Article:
Q. Can you refinance your debt with rising interest rates?

A. We are in very good shape as we have no overdue debt. We repaid the $750 million unsecured (senior bonds that matured in June). Our next big payment is a $1.2 billion term loan (for work at Reagan National and LaGuardia airports) that matures at the end of next year. The second thing we need to do is finance planes. Every aircraft we have is funded through the end of the third quarter. We are working hard to fund the second half of the year, and there are a lot of good proposals, even in an environment of growing interest.

Q. Where do you find sources of aircraft financing?

A. We can make commercial banks. We may market EETCs (exchange-listed securities called Enhanced Equipment Trust Certificates). The EETC market is still open at this time. It’s probably 100 or 200 basis points higher than what we’ve done in the past, but it’s still very attractive funding in this environment.

Q. Is a capital increase on the table?

A. It’s not on the table right now. We have enough liquidity to weather any downturn.

Q. What about stock buybacks when the ban (a condition of federal pandemic assistance) expires on September 30?

A. There are no plans for any share buybacks. All of our excess cash will be used to pay down debt.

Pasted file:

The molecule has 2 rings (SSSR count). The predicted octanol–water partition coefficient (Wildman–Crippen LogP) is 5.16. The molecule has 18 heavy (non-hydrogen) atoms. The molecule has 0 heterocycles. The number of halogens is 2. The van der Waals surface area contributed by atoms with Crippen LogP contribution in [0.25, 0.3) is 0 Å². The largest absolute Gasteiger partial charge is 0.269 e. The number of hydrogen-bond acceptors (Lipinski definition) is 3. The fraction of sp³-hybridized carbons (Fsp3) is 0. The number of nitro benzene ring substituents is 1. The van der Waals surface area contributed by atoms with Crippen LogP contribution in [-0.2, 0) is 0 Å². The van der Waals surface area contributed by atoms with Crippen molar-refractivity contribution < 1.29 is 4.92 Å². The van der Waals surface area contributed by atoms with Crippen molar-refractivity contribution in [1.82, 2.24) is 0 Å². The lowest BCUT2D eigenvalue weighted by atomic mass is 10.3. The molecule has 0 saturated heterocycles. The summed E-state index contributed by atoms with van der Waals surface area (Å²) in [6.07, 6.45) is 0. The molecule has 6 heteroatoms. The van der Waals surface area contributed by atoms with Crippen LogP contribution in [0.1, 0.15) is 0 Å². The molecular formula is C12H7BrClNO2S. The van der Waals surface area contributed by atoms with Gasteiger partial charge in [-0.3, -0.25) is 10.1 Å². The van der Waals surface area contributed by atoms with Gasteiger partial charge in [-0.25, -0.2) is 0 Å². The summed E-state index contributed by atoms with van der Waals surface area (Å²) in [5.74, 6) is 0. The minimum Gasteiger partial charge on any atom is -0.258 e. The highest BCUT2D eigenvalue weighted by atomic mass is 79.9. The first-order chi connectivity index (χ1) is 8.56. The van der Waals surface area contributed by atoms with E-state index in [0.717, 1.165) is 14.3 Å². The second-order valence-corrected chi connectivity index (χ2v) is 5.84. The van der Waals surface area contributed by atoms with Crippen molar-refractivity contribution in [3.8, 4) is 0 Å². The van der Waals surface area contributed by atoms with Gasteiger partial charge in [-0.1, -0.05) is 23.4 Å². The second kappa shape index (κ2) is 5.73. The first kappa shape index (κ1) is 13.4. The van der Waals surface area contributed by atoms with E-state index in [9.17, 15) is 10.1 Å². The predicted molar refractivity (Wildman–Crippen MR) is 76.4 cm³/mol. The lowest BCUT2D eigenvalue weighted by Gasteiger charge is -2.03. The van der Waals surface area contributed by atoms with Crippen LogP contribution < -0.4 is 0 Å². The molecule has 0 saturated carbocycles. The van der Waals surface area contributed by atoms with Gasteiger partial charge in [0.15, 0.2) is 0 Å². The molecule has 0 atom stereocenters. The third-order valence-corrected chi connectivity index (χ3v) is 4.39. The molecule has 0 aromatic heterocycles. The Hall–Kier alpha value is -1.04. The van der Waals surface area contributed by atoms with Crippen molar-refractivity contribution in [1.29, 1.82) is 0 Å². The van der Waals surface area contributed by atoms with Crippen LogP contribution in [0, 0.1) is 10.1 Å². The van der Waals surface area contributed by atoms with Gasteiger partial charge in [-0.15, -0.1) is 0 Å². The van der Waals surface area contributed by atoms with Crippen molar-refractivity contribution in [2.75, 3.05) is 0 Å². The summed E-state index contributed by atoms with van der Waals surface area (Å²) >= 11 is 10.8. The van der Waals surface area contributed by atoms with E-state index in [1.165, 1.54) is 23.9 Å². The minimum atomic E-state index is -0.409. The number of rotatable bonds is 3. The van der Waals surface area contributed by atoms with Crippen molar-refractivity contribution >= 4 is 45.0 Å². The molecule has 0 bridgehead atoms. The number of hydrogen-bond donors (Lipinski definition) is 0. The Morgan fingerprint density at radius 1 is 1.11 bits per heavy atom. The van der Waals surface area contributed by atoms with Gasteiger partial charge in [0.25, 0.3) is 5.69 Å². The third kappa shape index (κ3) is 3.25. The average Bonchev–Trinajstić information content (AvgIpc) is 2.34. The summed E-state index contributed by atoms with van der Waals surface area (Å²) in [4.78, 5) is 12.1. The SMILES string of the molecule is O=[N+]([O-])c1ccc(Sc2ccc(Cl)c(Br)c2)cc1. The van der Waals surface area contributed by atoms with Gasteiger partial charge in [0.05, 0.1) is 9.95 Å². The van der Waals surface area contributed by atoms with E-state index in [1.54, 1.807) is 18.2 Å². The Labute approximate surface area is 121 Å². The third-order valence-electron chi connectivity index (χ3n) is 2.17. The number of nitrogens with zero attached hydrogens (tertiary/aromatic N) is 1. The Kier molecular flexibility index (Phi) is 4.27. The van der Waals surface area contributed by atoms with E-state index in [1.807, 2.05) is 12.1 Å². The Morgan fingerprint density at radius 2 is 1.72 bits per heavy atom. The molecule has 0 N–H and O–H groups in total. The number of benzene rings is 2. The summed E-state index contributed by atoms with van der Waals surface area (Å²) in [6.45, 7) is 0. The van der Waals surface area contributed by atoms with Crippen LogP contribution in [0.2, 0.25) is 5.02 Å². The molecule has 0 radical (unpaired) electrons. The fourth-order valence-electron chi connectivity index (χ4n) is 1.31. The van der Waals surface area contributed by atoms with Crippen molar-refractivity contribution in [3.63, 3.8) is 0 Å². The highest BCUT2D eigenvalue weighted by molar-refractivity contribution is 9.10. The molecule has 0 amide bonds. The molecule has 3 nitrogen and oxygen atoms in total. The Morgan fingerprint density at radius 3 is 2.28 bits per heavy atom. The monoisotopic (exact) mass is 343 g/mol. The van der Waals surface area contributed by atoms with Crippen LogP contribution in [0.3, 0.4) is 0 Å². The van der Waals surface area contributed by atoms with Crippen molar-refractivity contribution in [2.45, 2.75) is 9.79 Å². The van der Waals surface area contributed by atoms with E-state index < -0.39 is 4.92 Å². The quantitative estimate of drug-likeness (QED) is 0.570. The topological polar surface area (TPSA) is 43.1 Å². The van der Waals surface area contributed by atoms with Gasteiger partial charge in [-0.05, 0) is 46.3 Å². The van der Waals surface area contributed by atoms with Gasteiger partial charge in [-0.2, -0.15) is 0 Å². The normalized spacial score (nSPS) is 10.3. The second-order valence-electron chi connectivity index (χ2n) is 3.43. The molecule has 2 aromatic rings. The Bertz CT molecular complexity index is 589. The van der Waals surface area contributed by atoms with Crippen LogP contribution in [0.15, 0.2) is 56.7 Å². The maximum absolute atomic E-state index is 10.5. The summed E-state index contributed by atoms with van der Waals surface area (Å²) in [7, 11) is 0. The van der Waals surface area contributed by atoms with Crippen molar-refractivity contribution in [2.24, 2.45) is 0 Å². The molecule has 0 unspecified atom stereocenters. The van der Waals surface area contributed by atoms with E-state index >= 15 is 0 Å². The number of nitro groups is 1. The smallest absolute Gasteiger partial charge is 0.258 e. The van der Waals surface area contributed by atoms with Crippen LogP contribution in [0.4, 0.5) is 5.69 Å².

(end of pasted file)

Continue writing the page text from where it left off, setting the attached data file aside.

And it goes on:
Q. How would a recession change the way you handle US finances?

A. If it impacts revenue, we would hold the cash longer than we have. That doesn’t mean we’re not going to hit our $15 billion figure (the debt reduction target by the end of 2025). This could mean that we are not accelerating the repayment of this debt. But I’m fully confident, with the liquidity we have at $15.6 billion, that if there’s a recessionary environment, we’ll be able to weather anything like that.

Q. American stocks are sold short far more often than Delta, United or Southwest stocks. Why are these investors betting, in effect, that the stock price will fall?

A. It does not concern me, but it is really related to the balance sheet and the differences between the airlines. We must continue to make profits. We must continue to follow the plan we are on, bring the airline back to profitability, restore the reliability of the airline, and everything will be fine.

Q. You were chief financial officer at America West immediately after 9/11, at US Airways during the airline downturn during the 2008 financial crisis, and at American since late 2013. For the airline industry, how does the pandemic compare? it to previous crises?

A. This time of COVID has been the most difficult of all times. A recession is one thing, when incomes drop 5% or 10%. When you come to a situation where you don’t have any receipts and you don’t know when you’re going to get out of it, that was the most difficult moment.

Q. Could the Americans have survived without federal aid?

A. American had negative receipts in April 2020. You are refunding more money outgoing than you received. It’s unlike anything we’ve ever seen. It would have been very difficult for all of us to go through that.